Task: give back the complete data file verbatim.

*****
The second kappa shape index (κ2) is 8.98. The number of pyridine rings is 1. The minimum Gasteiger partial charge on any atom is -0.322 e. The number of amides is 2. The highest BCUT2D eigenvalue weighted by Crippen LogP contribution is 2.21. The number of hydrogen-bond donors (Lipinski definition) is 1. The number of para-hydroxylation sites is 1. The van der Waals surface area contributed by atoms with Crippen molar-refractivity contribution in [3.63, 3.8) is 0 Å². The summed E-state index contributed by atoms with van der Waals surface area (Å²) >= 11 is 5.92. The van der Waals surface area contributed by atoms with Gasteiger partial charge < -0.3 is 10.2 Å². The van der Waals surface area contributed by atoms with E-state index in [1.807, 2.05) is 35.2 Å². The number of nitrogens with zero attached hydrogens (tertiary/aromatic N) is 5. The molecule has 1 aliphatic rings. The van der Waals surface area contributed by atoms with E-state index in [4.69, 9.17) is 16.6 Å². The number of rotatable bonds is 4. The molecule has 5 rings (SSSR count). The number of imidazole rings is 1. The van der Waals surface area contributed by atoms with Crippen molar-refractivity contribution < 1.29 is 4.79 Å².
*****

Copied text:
The second kappa shape index (κ2) is 8.98. The number of pyridine rings is 1. The minimum Gasteiger partial charge on any atom is -0.322 e. The number of amides is 2. The highest BCUT2D eigenvalue weighted by Crippen LogP contribution is 2.21. The number of hydrogen-bond donors (Lipinski definition) is 1. The number of para-hydroxylation sites is 1. The van der Waals surface area contributed by atoms with Crippen molar-refractivity contribution in [3.63, 3.8) is 0 Å². The summed E-state index contributed by atoms with van der Waals surface area (Å²) >= 11 is 5.92. The van der Waals surface area contributed by atoms with Gasteiger partial charge < -0.3 is 10.2 Å². The van der Waals surface area contributed by atoms with E-state index in [1.807, 2.05) is 35.2 Å². The number of nitrogens with zero attached hydrogens (tertiary/aromatic N) is 5. The molecule has 1 aliphatic rings. The van der Waals surface area contributed by atoms with E-state index in [4.69, 9.17) is 16.6 Å². The number of rotatable bonds is 4. The molecule has 5 rings (SSSR count). The number of imidazole rings is 1. The van der Waals surface area contributed by atoms with Crippen molar-refractivity contribution < 1.29 is 4.79 Å².